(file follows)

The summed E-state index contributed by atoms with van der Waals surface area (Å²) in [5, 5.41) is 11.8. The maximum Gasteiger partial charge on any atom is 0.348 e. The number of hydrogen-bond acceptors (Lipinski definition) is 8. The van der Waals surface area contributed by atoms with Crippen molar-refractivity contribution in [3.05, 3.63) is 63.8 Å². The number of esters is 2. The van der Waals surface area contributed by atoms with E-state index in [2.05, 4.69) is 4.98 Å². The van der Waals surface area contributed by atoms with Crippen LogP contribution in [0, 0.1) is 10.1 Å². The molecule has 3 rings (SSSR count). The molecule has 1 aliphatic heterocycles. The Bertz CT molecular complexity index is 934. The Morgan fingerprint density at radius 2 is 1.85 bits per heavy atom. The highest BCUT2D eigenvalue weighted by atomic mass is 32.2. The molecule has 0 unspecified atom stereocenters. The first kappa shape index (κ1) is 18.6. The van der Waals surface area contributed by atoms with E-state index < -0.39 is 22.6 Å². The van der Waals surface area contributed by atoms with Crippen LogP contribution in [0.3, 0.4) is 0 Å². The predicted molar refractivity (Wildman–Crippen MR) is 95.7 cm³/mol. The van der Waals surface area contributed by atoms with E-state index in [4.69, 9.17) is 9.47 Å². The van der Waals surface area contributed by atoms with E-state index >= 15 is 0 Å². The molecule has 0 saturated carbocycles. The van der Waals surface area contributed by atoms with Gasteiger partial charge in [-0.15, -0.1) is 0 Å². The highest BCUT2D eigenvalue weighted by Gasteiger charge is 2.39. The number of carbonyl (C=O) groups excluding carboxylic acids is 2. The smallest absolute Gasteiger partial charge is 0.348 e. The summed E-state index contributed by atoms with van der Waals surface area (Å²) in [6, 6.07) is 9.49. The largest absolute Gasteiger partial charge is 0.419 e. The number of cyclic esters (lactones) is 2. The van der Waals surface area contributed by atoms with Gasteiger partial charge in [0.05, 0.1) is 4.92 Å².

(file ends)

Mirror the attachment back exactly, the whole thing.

The summed E-state index contributed by atoms with van der Waals surface area (Å²) in [5, 5.41) is 11.8. The maximum Gasteiger partial charge on any atom is 0.348 e. The number of hydrogen-bond acceptors (Lipinski definition) is 8. The van der Waals surface area contributed by atoms with Crippen molar-refractivity contribution in [3.05, 3.63) is 63.8 Å². The number of esters is 2. The van der Waals surface area contributed by atoms with E-state index in [2.05, 4.69) is 4.98 Å². The van der Waals surface area contributed by atoms with Crippen LogP contribution in [0, 0.1) is 10.1 Å². The molecule has 3 rings (SSSR count). The molecule has 1 aliphatic heterocycles. The Bertz CT molecular complexity index is 934. The Morgan fingerprint density at radius 2 is 1.85 bits per heavy atom. The highest BCUT2D eigenvalue weighted by atomic mass is 32.2. The molecule has 0 unspecified atom stereocenters. The first kappa shape index (κ1) is 18.6. The van der Waals surface area contributed by atoms with E-state index < -0.39 is 22.6 Å². The van der Waals surface area contributed by atoms with Crippen LogP contribution in [0.3, 0.4) is 0 Å². The predicted molar refractivity (Wildman–Crippen MR) is 95.7 cm³/mol. The van der Waals surface area contributed by atoms with E-state index in [4.69, 9.17) is 9.47 Å². The van der Waals surface area contributed by atoms with E-state index >= 15 is 0 Å². The molecule has 0 saturated carbocycles. The van der Waals surface area contributed by atoms with Gasteiger partial charge in [-0.15, -0.1) is 0 Å². The highest BCUT2D eigenvalue weighted by Gasteiger charge is 2.39. The number of carbonyl (C=O) groups excluding carboxylic acids is 2. The smallest absolute Gasteiger partial charge is 0.348 e. The summed E-state index contributed by atoms with van der Waals surface area (Å²) in [6, 6.07) is 9.49. The largest absolute Gasteiger partial charge is 0.419 e. The number of cyclic esters (lactones) is 2. The van der Waals surface area contributed by atoms with Gasteiger partial charge in [0.05, 0.1) is 4.92 Å².